10 Things About Christmas Battles of WW I

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As the year winds down to an end so, too, does the centennial for the end of World War I. Before we delve into the specifics of the brutal Christmas battles of the war, I thought it would be a good idea to recap some of the World War I-themed posts that appeared at RealClearHistory over the course of the year.

- 10 Countries That Played a Lesser Role in World War I

- 10 World War I Battles That Killed Christianity

- Dervish State? What’s That?

- 10 Craziest Dogfights of World War I

- 10 Things You Didn’t Know About World War I

10 Key October World War I Events 

- November 11: A Tale of Two Armistices 

In addition to those pieces, World War I makes an appearance in the 10 Most Important Russo-Turkish Battles  and the 10 Battles That Shaped Ottoman History. World War I was, if you’ll recall, an empire killer as much as anything.

I hope you enjoyed reading the articles as much as I enjoyed writing them and, more importantly, that you learned along with me. Most of all, I hope you were able to keep one simple fact in the back of your mind while reading about the history of World War I: Wars are horrific and I still don’t understand why they are glorified in the mainstream press and Hollywood. Here are 10 facts about the Christmas Battles of World War I:

10. The combatants. The combatants were the empires of Germany and Russia, and they clashed in what is now Latvia after the Germans seized the territory in an earlier 1916 offensive. The Russian leadership felt that a winter campaign in the Baltics would rouse wounded spirits among both the troops and the general public.

9. The battles didn’t actually take place on Christmas Day. They actually occurred in early January. However, under the old czarist Julian calendar, the battles occurred over the Christmas season, from Dec. 23-29. The Germans were caught by surprise because even though it was January in the West, it was Christmas season in Russia and the Germans believed the Russians would be celebrating their Christmas rather launching a major counter-offensive.

8. Casualties were high. The Latvian brigades in the Russian army suffered the worst fate. In total, the Russian empire counted about 23,000 casualties. The casualty number for the Germans is unknown. The Christmas battles were bloody as well as demoralizing.

7. The Siberians refused to fight. In a sign of things to come, the Siberian reinforcements refused to fight and the Latvian shock troops, which had seized a number of German fortifications after a costly, brutal offensive, were left to die in the German counter-assault. The Siberians did not want to die for Latvia, and they did not appreciate being forced to fight during Christmas. The Russian Revolution of 1917 occurred less than one year after the Siberians deserted their comrades from Latvia.

6. Temperatures were cold. The Russians waited for the bogs to freeze over before they attacked the German fortifications, so that their artillery could safely cross the swamps. So the blood of the combatants was mixed with ice and snow and steel and hatred and -30F temperatures. Finally, a -34F day literally froze fighting in place, and the two sides ceased fighting.

5. Latvian success was rewarded with incompetence. Against all odds, the Latvians broke the German lines, and they broke them good. Unfortunately, the Russian leadership did not anticipate the Latvians breaking German lines and there were no reinforcements on hand to shore up the positions of the victorious Latvian units. The Russian generals believed they were sending the Latvian squads to their deaths and had no B Plan for the initial assault.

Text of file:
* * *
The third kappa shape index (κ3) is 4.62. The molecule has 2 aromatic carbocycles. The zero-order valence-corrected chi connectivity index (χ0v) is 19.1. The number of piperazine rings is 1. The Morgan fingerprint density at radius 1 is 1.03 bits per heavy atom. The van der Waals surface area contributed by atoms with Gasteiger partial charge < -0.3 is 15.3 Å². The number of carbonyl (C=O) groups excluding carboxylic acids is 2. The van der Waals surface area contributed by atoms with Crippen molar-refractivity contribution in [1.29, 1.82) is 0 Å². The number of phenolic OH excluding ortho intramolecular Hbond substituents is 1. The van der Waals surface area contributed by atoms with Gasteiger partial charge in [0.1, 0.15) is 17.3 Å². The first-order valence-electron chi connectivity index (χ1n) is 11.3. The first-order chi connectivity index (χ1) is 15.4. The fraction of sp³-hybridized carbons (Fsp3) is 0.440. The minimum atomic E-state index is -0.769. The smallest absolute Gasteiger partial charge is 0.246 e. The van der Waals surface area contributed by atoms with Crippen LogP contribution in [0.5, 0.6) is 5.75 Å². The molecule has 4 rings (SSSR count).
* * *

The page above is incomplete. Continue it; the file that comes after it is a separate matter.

4. Latvian sacrifices were eventually vindicated. The Latvian Rifle Brigades of World War I are widely venerated in an independent republic that survived the German-Russian fighting of World War I, the vicious Nazi-Soviet fighting of World War II, and the oppressive socialist apparatus from Moscow during the Cold War. Throughout the hard times of the Latvian people, the betrayed Rifle Brigades were remembered.

3. The Siberians were eventually slaughtered. The Siberians who refused to fight were not necessarily betraying their Latvian brothers-in-imperium. They knew they were cannon fodder. And, indeed, when the Siberians finally went to reinforce the Russian gains made, they were greeted with a massive German counter-offensive. The Siberians (and others) were left for dead. They received no food, no weapons, and no good tidings of comfort and joy.

2. Imperial citizens? The Russian Empire was immense, and the Christmas battles highlight just how cosmopolitan and diverse St. Petersburg’s imperial domain really was. Latvians fought side-by-side with Siberians, Russians, Poles, and Cossacks against the German military. How did imperial Russia unite all of these peoples into one coherent “nation”? The short answer is that it didn’t, but the longer answer is one worth pondering over the winter break.

1. The Russians lost the battles, and the war. In January (of both calendars) the Germans mounted a huge offensive that eradicated the gains made by the Russian Empire during the Christmas Battles. The Latvians in military and civilian circles felt so betrayed by their imperial overlords that when the Bolsheviks made their power grab, the Latvians were among their staunchest supporters. The Latvians were, of course, betrayed by the Bolsheviks and the Soviet Union, too, but the oppressed had their Riflemen to console their downtrodden spirits.

Have a good Christmas, and I’ll see you next year!

 

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